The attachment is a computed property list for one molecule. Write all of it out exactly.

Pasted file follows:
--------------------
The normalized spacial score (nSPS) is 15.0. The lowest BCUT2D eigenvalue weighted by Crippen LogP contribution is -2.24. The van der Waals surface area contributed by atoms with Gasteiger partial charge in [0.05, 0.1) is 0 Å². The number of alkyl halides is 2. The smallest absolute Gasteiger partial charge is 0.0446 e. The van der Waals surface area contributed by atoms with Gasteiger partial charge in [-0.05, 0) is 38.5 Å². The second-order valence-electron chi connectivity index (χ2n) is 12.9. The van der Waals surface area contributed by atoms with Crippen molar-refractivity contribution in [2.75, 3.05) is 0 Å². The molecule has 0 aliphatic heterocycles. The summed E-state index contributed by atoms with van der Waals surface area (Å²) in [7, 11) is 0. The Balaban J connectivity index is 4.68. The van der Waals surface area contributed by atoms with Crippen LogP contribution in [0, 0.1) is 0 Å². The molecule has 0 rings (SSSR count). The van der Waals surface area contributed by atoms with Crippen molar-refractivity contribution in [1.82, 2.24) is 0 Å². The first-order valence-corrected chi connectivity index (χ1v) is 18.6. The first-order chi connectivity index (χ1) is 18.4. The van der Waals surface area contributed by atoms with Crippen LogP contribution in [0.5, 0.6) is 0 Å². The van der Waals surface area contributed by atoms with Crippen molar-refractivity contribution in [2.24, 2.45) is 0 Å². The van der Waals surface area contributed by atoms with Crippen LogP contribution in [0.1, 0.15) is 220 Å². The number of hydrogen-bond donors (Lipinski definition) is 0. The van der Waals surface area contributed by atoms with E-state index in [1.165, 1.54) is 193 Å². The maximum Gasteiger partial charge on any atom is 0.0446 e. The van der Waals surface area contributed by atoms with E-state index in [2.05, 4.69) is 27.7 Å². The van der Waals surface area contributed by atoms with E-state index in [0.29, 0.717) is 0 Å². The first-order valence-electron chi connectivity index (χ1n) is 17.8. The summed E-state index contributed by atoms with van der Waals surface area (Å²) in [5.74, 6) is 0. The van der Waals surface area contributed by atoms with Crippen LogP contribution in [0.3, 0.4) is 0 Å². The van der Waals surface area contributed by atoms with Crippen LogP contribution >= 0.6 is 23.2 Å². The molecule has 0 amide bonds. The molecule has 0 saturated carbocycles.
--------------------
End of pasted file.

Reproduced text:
The normalized spacial score (nSPS) is 15.0. The lowest BCUT2D eigenvalue weighted by Crippen LogP contribution is -2.24. The van der Waals surface area contributed by atoms with Gasteiger partial charge in [0.05, 0.1) is 0 Å². The number of alkyl halides is 2. The smallest absolute Gasteiger partial charge is 0.0446 e. The van der Waals surface area contributed by atoms with Gasteiger partial charge in [-0.05, 0) is 38.5 Å². The second-order valence-electron chi connectivity index (χ2n) is 12.9. The van der Waals surface area contributed by atoms with Crippen molar-refractivity contribution in [2.75, 3.05) is 0 Å². The molecule has 0 aliphatic heterocycles. The summed E-state index contributed by atoms with van der Waals surface area (Å²) in [7, 11) is 0. The Balaban J connectivity index is 4.68. The van der Waals surface area contributed by atoms with Crippen LogP contribution in [0, 0.1) is 0 Å². The molecule has 0 rings (SSSR count). The van der Waals surface area contributed by atoms with Crippen molar-refractivity contribution in [1.82, 2.24) is 0 Å². The first-order valence-corrected chi connectivity index (χ1v) is 18.6. The first-order chi connectivity index (χ1) is 18.4. The van der Waals surface area contributed by atoms with Crippen LogP contribution in [0.5, 0.6) is 0 Å². The van der Waals surface area contributed by atoms with Crippen molar-refractivity contribution in [2.24, 2.45) is 0 Å². The van der Waals surface area contributed by atoms with Crippen LogP contribution in [0.1, 0.15) is 220 Å². The number of hydrogen-bond donors (Lipinski definition) is 0. The van der Waals surface area contributed by atoms with E-state index in [1.165, 1.54) is 193 Å². The maximum Gasteiger partial charge on any atom is 0.0446 e. The van der Waals surface area contributed by atoms with E-state index in [2.05, 4.69) is 27.7 Å². The van der Waals surface area contributed by atoms with E-state index in [0.29, 0.717) is 0 Å². The first-order valence-electron chi connectivity index (χ1n) is 17.8. The summed E-state index contributed by atoms with van der Waals surface area (Å²) in [5.74, 6) is 0. The van der Waals surface area contributed by atoms with Crippen LogP contribution in [0.3, 0.4) is 0 Å². The van der Waals surface area contributed by atoms with Crippen LogP contribution >= 0.6 is 23.2 Å². The molecule has 0 amide bonds. The molecule has 0 saturated carbocycles.